Keith Tyler, trustee at Simmons College of Kentucky, discusses the impact of younger generations on combatting racism.
For weeks, we have been hearing the songs of Christmas. And, yes, they do begin earlier every year! Whether it’s “Joy to the World, ” “Frosty the Snowman,” or “Grandma Got Run over by a Raindeer,” the packagers of motivational music care little about meaning, so long as the bottom line is–well, the bottom line. […]Read More
Antiochus IV became king of the Seleucid empire centered in Syria during the second century BC. He imposed Hellenistic culture on Judea and transformed worship at the temple in Jerusalem, wrote Michael Lerner of Tikkun magazine. Many Jews, however, resented the imposition. “The essence of their now-banned religion was its insistence that there was a […]Read More
“Kwanzaa is an African American and Pan-African holiday which celebrates family, community and culture,” according to Kwanzaa’s official Web site. “Celebrated from 26 December thru 1 January, its origins are in the first harvest celebrations of Africa from which it takes its name.” The name “Kwanzaa” comes from the Swahili phrase “matunda ya kwanza,” which […]Read More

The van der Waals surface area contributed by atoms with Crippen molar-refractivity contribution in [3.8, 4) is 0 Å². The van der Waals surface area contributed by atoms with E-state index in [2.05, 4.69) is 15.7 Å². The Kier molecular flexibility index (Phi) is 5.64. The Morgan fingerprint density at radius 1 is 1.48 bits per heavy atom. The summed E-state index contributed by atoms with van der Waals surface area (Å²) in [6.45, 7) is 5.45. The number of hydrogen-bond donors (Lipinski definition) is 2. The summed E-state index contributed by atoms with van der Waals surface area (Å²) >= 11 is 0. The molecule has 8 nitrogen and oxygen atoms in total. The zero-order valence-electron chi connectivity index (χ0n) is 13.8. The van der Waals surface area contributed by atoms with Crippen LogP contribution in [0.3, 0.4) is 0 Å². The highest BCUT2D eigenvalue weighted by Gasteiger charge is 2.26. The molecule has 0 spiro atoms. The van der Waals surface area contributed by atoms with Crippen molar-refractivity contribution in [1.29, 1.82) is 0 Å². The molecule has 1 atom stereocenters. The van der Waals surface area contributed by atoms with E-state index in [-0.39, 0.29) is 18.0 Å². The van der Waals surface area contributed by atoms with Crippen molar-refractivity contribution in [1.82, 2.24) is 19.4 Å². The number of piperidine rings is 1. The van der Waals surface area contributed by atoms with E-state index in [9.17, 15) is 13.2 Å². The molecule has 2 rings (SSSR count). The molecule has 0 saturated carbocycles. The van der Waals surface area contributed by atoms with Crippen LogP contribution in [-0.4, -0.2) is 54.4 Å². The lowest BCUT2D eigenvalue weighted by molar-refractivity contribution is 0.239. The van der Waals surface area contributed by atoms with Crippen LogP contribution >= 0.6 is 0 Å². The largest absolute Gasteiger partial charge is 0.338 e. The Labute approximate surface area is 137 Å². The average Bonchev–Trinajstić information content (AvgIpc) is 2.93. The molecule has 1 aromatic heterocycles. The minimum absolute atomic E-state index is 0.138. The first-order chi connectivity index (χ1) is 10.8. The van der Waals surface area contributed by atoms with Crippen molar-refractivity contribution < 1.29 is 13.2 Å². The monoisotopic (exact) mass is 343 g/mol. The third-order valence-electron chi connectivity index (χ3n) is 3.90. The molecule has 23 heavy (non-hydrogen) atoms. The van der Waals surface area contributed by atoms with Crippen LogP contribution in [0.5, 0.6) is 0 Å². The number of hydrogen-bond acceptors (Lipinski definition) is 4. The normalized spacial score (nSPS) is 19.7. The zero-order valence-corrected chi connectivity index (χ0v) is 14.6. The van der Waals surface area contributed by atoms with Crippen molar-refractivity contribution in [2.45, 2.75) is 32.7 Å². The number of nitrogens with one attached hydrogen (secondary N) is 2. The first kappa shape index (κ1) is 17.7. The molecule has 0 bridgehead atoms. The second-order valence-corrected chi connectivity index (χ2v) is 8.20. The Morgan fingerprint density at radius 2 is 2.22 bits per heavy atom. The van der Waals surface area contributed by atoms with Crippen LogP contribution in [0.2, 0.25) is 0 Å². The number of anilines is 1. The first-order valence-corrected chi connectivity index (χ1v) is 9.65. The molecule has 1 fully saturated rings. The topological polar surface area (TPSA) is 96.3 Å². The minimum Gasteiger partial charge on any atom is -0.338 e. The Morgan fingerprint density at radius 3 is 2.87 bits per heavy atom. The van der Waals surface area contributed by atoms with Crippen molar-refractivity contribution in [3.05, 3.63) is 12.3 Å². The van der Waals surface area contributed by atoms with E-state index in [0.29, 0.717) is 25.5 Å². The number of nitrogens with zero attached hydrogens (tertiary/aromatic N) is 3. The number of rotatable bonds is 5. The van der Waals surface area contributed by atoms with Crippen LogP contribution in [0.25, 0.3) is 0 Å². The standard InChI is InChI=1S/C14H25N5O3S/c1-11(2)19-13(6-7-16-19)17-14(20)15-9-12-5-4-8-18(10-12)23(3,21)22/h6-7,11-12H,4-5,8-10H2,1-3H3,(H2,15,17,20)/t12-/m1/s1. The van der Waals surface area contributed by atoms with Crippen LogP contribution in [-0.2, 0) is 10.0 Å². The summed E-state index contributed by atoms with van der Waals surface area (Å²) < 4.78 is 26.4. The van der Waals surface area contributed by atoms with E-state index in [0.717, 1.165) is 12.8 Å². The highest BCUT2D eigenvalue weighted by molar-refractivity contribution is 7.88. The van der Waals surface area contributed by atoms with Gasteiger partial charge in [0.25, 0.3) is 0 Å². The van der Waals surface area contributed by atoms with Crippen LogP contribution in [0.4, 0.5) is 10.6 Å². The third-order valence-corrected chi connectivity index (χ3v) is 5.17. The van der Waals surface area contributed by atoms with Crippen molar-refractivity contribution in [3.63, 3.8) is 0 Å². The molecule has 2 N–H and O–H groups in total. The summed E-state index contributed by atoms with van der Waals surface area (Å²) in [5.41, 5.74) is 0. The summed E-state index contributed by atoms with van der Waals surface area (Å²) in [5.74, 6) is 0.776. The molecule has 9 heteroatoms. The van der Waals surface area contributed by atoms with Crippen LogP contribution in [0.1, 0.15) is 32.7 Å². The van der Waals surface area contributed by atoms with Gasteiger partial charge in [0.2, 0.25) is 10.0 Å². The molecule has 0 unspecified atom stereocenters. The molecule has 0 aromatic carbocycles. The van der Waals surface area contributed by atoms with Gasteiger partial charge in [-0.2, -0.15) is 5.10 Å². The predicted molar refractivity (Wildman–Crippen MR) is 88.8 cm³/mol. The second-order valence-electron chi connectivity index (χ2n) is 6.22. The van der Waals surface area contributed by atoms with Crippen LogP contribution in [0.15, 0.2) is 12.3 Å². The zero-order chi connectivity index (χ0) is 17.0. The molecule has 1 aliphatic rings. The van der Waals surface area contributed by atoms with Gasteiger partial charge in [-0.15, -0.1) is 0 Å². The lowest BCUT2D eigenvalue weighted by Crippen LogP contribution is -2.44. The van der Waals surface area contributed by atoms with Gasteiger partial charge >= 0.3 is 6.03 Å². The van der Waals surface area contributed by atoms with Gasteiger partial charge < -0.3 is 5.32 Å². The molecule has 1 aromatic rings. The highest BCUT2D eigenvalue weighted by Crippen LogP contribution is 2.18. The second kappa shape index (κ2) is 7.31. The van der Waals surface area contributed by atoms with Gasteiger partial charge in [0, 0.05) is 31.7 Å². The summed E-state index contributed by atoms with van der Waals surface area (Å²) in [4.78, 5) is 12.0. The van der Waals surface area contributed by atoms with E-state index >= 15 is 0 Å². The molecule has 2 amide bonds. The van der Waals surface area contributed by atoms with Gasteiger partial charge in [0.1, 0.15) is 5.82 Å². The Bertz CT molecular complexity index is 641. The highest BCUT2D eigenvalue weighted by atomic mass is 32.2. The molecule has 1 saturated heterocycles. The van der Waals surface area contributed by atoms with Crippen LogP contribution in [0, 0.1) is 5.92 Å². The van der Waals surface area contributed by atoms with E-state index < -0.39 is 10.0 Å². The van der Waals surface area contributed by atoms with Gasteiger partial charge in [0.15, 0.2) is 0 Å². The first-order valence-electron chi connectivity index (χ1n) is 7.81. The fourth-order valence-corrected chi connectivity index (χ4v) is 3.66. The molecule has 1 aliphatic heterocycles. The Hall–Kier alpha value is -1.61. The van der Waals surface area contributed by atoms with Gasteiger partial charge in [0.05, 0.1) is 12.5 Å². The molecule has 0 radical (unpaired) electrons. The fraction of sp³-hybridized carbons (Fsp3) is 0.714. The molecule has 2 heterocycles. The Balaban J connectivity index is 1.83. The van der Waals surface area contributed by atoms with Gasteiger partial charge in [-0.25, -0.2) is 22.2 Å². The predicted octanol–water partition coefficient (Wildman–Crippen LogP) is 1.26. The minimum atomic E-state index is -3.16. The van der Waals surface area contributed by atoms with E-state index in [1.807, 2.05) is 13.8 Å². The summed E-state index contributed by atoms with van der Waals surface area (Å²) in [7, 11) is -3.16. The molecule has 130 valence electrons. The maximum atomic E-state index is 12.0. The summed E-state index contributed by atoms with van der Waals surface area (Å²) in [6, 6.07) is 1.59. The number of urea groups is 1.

I’m less interested in how the Grinch stole Christmas than in why the Grinch stole Christmas. The former seems to be about logistics, the latter about motive and spirit. Director Ron Howard’s film version of Dr. Seuss’ classic tale devotes as much time to why as it does to how. The film explores the question […]Read More
Social ethicist and theologian Reinhold Niebuhr warned us in the mid-20th century that a “free market” economy leads ultimately to monopolies controlled by corporate lords, not to some Adam Smith utopia. A truly free market is too risky. Monopolies ensure large profits for some and feed human avarice. Niebuhr claimed that despite corporate America’s cries […]Read More